We put up our Christmas tree last week. As I combed through the boxes, I picked up a familiar shape carefully wrapped in tissue. I knew what it was before I even unwrapped it. One of my favorite holiday memories, and it took me back just a few years.
I found it at the local Hallmark card store, just in time for Christmas.
1981: First Christmas Together
The package included stickers so you could customize your ornament with names. I added them before I wrapped it, and couldn't wait for him to open it when we exchanged gifts.
Sherri & Scott
In hindsight, it's an ugly ornament. Made of thin glass with a plastic coating, the Christmas scene on the front -- a Victorian couple ice skating -- looks cheap and cliché. But to a 16-year-old girl, it felt like something real. Like a way to say I'm crazy about you without really saying it.
So I wrapped it up and presented him the ornament, along with a few other gifts he probably preferred but have been long forgotten. What 17-year-old boy wants a Christmas ornament, anyway? The years I have spent as a mother since then have given me insights into the mind of a teenage boy I didn't yet have back then.
Pretty sure I should have just kept the ornament for my own tree.
But somehow I was claiming my territory, trying to anchor our relationship within the envelope of his family. To have our ornament displayed on his family's Christmas tree gave me a tiny shred of confidence that they could see me. See that I was important to him, too.
The holidays can be a particularly difficult time to work a new relationship into the mix. Moms usually have expectations and routines and traditions, certain events and family gatherings that are a "must-do" each December. Some of these begin to fall off the list as the children grow older and Christmas loses a bit of that magic it held when they were small. No more family visits to see Santa, no more driving around the neighborhood in 'jammies to check out all of the Christmas lights. But family bonds are tight around the holidays, and it's tough to break in.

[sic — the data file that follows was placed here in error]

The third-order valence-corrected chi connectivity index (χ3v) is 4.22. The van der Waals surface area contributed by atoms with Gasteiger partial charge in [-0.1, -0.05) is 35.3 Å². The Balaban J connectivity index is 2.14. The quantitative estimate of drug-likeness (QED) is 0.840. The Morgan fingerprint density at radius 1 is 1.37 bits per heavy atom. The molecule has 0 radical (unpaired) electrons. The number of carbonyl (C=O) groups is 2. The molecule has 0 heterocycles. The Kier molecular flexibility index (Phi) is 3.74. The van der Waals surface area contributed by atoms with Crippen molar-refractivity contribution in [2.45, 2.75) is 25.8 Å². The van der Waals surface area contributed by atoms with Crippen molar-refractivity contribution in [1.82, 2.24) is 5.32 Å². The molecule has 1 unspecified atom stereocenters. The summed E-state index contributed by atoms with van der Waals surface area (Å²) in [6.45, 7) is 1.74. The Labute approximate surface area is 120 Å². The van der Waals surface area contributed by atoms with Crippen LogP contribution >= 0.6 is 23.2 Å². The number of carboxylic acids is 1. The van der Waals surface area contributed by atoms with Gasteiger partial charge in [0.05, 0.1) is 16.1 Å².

I think buying the ornament was a pretty bold gesture, especially from a girl who had only been dating their son for 9 months. But somehow, it passed inspection and his mother agreed (maybe reluctantly) to display our First Christmas Together ornament on the family Christmas tree.
At least when I was expected to visit.
I wouldn't have blamed her at all for discretely moving it to the back of the tree once I was gone.
You see, there is a special dance between the mother of a son and the girl who steals his heart. A give-and-take that many young girls take as a sign they aren't welcome or liked or even tolerated. But it isn't always about the girl, and that part I didn't understand until I had a son of my own. Until our first Christmas together in 1981 unfolded into a lifetime of them spent as a couple, then a family.
And while the girl or young woman sees a potential future in the handsome young man, the mother still has her heart wrapped around the little boy who used to sit on Santa's lap and leave crumbly cookies on a plate each Christmas Eve. The boy who willingly wore a red sweater vest for the Christmas Eve church service and belted out carols like nobody was listening. The boy who untied the bows on the advent calendar with excitement and the anticipation of ringing the bell at the bottom on Christmas Eve. The boy who played with silvery strands of tinsel and stole candy canes from low-lying branches.
The boy whose eyes brightened when the lights were first lit on the Christmas tree each year.
Now his eyes brighten at the sight of her.
And maybe she is very special to him, and the mother understands that to hold her son in her heart she needs to make room for one more.
One more person, one more ornament.
This year, I am that mom.
Our First Christmas Together ornament hangs front and center on our own family Christmas tree, 33 years later.
And I have room for one more.
This essay originally ran on Old Tweener